MadSci Network: Chemistry

Re: Experiment to test Carbonation

Date: Mon Dec 6 16:02:10 2004
Posted By: John Christie, Faculty, Dept. of Chemistry,
Area of science: Chemistry
ID: 1102004638.Ch

I think you have picked out an interesting thing to test, and something that should be possible. 
There are a few difficulties, though.

The experiment is all about carbon dioxide. Carbon dioxide dissolves moderately well in water. It 
dissolves much better if the water is cold, and much better if the carbon dioxide is under pressure.

To make a carbonated drink, carbon dioxide at high pressure is pumped through very cold water, 
and the solution is stored in a bottle under pressure. When you take the cap off the bottle, the 
pressure is released, and less carbon dioxide can dissolve in the water. So the gas comes out of 
solution -- that is what makes the fizz.

Soft drink makers can get their drinks more or less fizzy, depending on how large a pressure they 
use, and how cold the water they use.

Have you ever noticed that bottles for fizzy drinks are made from PET, but bottles for non-fizzy 
drinks are usually polyethylene? (Glass bottles can be used for either type of drink, of course). That 
is because carbon dioxide can leak through most types of plastic quite quickly, including 
polyetheylene. PET is special because it is the only suitable and readily available plastic that can 
stop carbon dioxide from escaping. It is important for the "shelf life" of a carbonated drink that the 
compressed carbon dioxide not be allowed to escape.

OK -- here are the basics for you experiment: get equal samples of the drinks you want to 
compare, at the same temperature, and poured from the bottle in the same way (that bit might be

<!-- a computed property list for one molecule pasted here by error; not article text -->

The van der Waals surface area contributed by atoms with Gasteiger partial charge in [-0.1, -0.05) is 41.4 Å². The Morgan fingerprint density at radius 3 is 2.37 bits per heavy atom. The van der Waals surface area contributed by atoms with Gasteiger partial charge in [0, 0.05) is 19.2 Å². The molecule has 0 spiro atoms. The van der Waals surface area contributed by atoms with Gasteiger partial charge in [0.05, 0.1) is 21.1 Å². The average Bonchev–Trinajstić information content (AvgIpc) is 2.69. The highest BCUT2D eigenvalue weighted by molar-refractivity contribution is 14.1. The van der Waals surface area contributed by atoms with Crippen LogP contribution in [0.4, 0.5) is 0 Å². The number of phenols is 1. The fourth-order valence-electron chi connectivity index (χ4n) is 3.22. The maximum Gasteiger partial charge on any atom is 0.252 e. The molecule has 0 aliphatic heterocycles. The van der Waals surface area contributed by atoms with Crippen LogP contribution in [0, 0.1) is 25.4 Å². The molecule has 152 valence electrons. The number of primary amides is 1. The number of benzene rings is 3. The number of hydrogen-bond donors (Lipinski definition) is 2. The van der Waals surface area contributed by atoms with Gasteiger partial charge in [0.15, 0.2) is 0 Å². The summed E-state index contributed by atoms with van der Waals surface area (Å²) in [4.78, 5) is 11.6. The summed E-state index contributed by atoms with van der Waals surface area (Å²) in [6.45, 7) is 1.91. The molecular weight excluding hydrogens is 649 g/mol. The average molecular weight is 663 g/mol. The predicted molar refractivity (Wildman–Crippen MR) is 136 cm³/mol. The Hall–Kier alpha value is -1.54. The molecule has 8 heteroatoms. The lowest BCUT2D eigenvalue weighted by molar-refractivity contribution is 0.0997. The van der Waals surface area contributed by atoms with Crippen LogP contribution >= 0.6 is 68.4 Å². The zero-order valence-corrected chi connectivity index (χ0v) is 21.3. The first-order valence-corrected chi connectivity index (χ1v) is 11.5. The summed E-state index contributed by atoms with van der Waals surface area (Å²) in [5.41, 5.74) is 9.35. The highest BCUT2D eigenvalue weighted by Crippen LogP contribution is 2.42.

very hard to arrange). De-fizz them very rapidly, and measure the amount of gas given off.


1. How to de-fizz?  If you add any finely divided solid, like flour or caster sugar, the carbonation 
will escape very rapidly. Problem is that these fine solids will also cause frothing and foaming, and 
you will make a huge mess! If you have access to a chemical lab. "boiling chips" would be good for 
the purpose. Very clean fine sand should work fairly well, but it might be a bit slow. Broken 
crockery, smashed to sand-sized pieces would be ideal.

2. How to measure the amount of gas given off? Do not use a latex balloon, because the pressure 
build-up as you inflate it will (a) cause too much carbon dioxide to stay dissolved in the water, and 
(b) cause too much carbon dioxide to escape through the balloon skin. Probably best would be a 
large polyethylene bag, squashed empty and sealed over the mouth of the glass you are using. You 
would have to arrange some way of dropping the de-fizzing material into the glass AFTER you 
have sealed on the collection bag.

You will find that there are still a lot of issues with designing the experiment that you will need to 
think about and work out, but that should give you a good start.

Best wishes for your project, and have fun!

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